Discovering How Youth Psychotherapies Work: Three Approaches to Identifying Mediators of Treatment Outcome
AbstractAlthough a lot is known about which psychotherapies work, surprisingly little is known about how they work. Understanding the processes and mechanisms through which evidence-based psychotherapies (EBPs) improve outcomes can enrich theories of change and inform treatment refinement. I conducted three studies intended to identify candidate change processes and mechanisms that mediate the effects of EBPs for youths, and also to illustrate the use of quantitative methods that can advance research on change processes and mechanisms, but are rarely used in psychotherapy research.
In Study 1, I conducted a systematic review and meta-analysis of mediation effects in EBPs for youth depression. Using meta-analytic structural equation modeling, negative thinking, and social skills and relations were identified as robust mediators, and family dysfunction was not a significant mediator, across multiple randomized trials. Problem solving, pleasant activities, cognitive skills, and avoidant coping also did not significantly mediate outcomes, but analyses involved fewer trials; more data are needed on these candidate mediators as well as others (e.g., role engagement, therapeutic alliance) that had insufficient data for analysis.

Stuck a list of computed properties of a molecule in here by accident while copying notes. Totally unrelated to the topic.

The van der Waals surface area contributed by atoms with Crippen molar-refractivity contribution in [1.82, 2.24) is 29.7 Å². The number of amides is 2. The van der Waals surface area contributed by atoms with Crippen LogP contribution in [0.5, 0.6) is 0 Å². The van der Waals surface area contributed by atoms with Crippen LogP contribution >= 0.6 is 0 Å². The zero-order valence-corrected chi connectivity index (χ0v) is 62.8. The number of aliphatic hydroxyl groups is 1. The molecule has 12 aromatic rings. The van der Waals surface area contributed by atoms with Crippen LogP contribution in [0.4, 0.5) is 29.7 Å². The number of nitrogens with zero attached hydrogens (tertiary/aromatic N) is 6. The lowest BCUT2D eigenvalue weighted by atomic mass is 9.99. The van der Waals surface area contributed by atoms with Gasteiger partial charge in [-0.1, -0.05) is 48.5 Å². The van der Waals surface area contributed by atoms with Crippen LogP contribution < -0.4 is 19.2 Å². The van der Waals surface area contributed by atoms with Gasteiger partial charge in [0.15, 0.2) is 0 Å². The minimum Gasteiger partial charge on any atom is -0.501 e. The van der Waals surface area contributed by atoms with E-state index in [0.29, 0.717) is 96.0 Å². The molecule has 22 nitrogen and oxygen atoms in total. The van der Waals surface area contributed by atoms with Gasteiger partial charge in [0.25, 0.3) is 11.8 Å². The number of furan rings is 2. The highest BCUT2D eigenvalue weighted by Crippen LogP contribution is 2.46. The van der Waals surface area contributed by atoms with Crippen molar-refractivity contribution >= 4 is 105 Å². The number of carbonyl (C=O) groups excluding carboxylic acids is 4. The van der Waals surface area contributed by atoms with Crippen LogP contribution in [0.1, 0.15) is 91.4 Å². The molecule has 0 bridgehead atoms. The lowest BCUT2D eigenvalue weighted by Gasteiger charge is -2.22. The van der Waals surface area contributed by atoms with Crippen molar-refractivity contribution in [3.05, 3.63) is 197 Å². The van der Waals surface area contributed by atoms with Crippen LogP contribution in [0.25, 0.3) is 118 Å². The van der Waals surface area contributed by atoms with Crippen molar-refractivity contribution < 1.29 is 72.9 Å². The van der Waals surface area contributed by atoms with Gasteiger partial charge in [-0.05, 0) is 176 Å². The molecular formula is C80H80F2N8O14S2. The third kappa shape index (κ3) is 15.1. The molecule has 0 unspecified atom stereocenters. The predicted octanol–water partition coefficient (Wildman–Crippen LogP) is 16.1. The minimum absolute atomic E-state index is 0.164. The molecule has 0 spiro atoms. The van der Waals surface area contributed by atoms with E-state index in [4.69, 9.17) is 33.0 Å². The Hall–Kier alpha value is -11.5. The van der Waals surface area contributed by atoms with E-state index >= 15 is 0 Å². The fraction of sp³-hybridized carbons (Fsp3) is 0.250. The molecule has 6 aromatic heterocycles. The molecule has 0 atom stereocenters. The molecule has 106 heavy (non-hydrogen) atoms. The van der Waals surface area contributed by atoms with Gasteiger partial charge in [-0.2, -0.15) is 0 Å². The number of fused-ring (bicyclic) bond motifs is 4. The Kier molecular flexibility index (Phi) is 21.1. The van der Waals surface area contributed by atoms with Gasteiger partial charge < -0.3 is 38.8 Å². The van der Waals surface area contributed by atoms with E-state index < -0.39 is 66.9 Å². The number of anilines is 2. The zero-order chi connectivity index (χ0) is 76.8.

In Study 2, I examined youth coping and therapeutic alliance as candidate mediators in a randomized effectiveness trial comparing cognitive behavioral therapy and usual care for youths with internalizing disorders. Bootstrapping of indirect effects with multiply imputed datasets revealed that improved youth-reported secondary control coping (i.e., adjusting oneself to adapt to existing conditions) may be a potential change mechanism underlying the effectiveness of usual care, and improved parent-reported youth secondary control and primary control coping (i.e., influencing existing conditions to fit one’s goals) may be common factors predicting better outcomes across therapies.
In Study 3, I investigated whether parent-identified “top problems”—a measure of youths’ achievement of personalized treatment goals—as a candidate change process that might mediate overall reduction of youth internalizing and externalizing symptoms in a randomized effectiveness trial comparing modular EBPs to standard EBPs. Bivariate latent change score models suggested that top problems did not predict subsequent symptom change, but that symptoms predicted subsequent change in top problem severity. Thus top problems was not supported as a change process through which modular EBPs outperformed standard EBPs.
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